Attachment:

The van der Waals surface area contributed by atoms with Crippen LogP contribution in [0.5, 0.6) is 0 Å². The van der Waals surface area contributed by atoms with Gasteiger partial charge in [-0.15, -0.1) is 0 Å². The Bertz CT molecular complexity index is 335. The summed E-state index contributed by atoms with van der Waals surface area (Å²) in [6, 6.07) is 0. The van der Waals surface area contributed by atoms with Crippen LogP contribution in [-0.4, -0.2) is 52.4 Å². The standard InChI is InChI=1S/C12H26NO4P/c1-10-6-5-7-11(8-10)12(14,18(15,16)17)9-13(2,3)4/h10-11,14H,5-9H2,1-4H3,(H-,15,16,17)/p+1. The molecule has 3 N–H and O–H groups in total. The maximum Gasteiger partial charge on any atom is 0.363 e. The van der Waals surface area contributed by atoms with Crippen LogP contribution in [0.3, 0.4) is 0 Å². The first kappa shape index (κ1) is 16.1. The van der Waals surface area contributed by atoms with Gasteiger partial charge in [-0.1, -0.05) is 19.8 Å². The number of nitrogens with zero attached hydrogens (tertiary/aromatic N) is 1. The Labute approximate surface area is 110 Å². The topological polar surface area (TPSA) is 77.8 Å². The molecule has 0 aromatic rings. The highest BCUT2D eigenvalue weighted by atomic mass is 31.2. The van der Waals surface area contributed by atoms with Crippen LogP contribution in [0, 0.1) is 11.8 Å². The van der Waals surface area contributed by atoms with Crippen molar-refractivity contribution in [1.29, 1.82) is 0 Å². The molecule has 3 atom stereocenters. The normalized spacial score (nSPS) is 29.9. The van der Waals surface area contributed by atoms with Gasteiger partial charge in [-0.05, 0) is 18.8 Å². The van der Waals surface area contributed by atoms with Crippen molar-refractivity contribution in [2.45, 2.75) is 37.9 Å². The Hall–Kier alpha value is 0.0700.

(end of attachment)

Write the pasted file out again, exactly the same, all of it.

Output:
The van der Waals surface area contributed by atoms with Crippen LogP contribution in [0.5, 0.6) is 0 Å². The van der Waals surface area contributed by atoms with Gasteiger partial charge in [-0.15, -0.1) is 0 Å². The Bertz CT molecular complexity index is 335. The summed E-state index contributed by atoms with van der Waals surface area (Å²) in [6, 6.07) is 0. The van der Waals surface area contributed by atoms with Crippen LogP contribution in [-0.4, -0.2) is 52.4 Å². The standard InChI is InChI=1S/C12H26NO4P/c1-10-6-5-7-11(8-10)12(14,18(15,16)17)9-13(2,3)4/h10-11,14H,5-9H2,1-4H3,(H-,15,16,17)/p+1. The molecule has 3 N–H and O–H groups in total. The maximum Gasteiger partial charge on any atom is 0.363 e. The van der Waals surface area contributed by atoms with Crippen LogP contribution in [0.3, 0.4) is 0 Å². The first kappa shape index (κ1) is 16.1. The van der Waals surface area contributed by atoms with Gasteiger partial charge in [-0.1, -0.05) is 19.8 Å². The number of nitrogens with zero attached hydrogens (tertiary/aromatic N) is 1. The Labute approximate surface area is 110 Å². The topological polar surface area (TPSA) is 77.8 Å². The molecule has 0 aromatic rings. The highest BCUT2D eigenvalue weighted by atomic mass is 31.2. The van der Waals surface area contributed by atoms with Crippen LogP contribution in [0, 0.1) is 11.8 Å². The van der Waals surface area contributed by atoms with Crippen molar-refractivity contribution in [1.29, 1.82) is 0 Å². The molecule has 3 atom stereocenters. The normalized spacial score (nSPS) is 29.9. The van der Waals surface area contributed by atoms with Gasteiger partial charge in [-0.05, 0) is 18.8 Å². The van der Waals surface area contributed by atoms with Crippen molar-refractivity contribution in [2.45, 2.75) is 37.9 Å². The Hall–Kier alpha value is 0.0700.